To write a history of the present is an inherently difficult task. The documentary and anecdotal records are fragmentary as best, contradictory at worst. The author’s memory of recent events is fresh but often raw. Detached analysis of the relative significance of these events is almost impossible when their consequences are not yet fully apparent. The recent past has not even begun to recede toward that vanishing point where “events” end and “history” begins.
So it is with the two books under review here, dealing with wars whose origins are now almost a decade old yet whose outcomes remain fodder for speculation. Bergen’s Longest War is the more ambitious undertaking and the more rewarding read. As much a short history of the Al Qaeda terrorist network of Osama bin Laden as an analytical narrative of the war the United States wages with it, the book will be a useful source both on American foreign policy and on the nature of modern jihad for years to come. Few journalists are as qualified as Bergen to explain to the uninitiated the origins of bin Laden’s jihad and the strange spell his pious charisma casts over its recruits. As CNN’s national security analyst, Bergen first interviewed bin Laden in 1997, long before his name became a household word, and he has produced two other books dealing with the man, Holy War Inc.: Inside the Secret World of Osama bin Laden (2002) and The Osama bin Laden I Know: An Oral History of Al Qaeda’s Leader (2006).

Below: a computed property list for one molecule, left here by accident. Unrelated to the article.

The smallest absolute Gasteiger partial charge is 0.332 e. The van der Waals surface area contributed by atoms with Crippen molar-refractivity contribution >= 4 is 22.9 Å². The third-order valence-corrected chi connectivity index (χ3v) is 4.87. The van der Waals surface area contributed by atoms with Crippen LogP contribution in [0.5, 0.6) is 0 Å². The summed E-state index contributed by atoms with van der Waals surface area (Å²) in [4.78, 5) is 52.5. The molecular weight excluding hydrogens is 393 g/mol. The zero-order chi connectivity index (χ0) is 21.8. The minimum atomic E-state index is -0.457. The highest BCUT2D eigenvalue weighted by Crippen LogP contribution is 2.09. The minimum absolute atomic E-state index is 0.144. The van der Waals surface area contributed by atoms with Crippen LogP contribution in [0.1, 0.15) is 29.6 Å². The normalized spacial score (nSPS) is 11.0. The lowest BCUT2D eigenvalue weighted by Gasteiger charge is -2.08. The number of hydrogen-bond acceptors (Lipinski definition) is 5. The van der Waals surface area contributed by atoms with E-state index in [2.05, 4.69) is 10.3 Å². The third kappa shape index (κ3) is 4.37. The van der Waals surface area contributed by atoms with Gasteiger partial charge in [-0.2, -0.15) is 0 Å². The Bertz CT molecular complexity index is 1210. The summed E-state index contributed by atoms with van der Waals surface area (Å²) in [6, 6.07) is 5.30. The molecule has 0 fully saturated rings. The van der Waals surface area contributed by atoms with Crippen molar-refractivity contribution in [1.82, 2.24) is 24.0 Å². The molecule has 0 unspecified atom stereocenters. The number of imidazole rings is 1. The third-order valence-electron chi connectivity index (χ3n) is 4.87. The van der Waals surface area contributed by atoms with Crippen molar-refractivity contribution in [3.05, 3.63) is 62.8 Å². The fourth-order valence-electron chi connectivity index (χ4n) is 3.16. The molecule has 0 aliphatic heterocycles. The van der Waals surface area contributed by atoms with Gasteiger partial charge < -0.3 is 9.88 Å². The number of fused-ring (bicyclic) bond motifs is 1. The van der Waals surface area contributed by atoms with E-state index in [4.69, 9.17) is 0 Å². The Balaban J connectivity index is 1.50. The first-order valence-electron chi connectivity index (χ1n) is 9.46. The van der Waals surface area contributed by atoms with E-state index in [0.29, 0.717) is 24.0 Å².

Central to bin Laden’s personality was a soft-spoken shyness combined with white-hot fanaticism. As is typical of most fanatics, bin Laden permitted his hatred for the United States to degenerate into contempt. That contempt, Bergen explains, was fed by the U.S. withdrawal from Lebanon following the attack on a Marines barracks there in 1983 as well as by the retreat from Somalia in the wake of the “Black Hawk Down” incident of 1993. It led bin Laden to the conclusion that the United States was weak and that an attack on the American homeland would not trigger a counterattack in the Middle East and Central Asia, as more sober militants warned it would. As a consequence, the attacks of 9/11 were a disaster for the Taliban regime in Afghanistan, leading to its expulsion from the country just as its control over it was all but complete. But the attacks were also a major strategic error for Al Qaeda over which bin Laden would have plenty of time to brood in his mountain cave at Tora Bora.
Yet, blinded as bin Laden was by hatred, the Bush administration was itself blinded by a reckless confidence in its own judgements of what constituted imminent security threats to the United States prior to 9/11. For while it is true that threat assessment in both the Clinton and Bush administrations had been impeded by a larded and bureaucratic national security establishment (a structural vulnerability, incidentally, that has not since been remedied), both were warned of Al Qaeda’s reach and possible ambitions. Nothing testifies more powerfully to the failure of the bureaucracy than the fact that on the morning of the attacks the CIA and its sister agencies were glutted with data they had failed to turn into knowledge of an imminent peril. Only hours after the destruction of the World Trade Center they could release detailed information on the Al Qaeda operatives inside the United States – information hitherto squirrelled away on hard drives all over Virginia and the District of Columbia.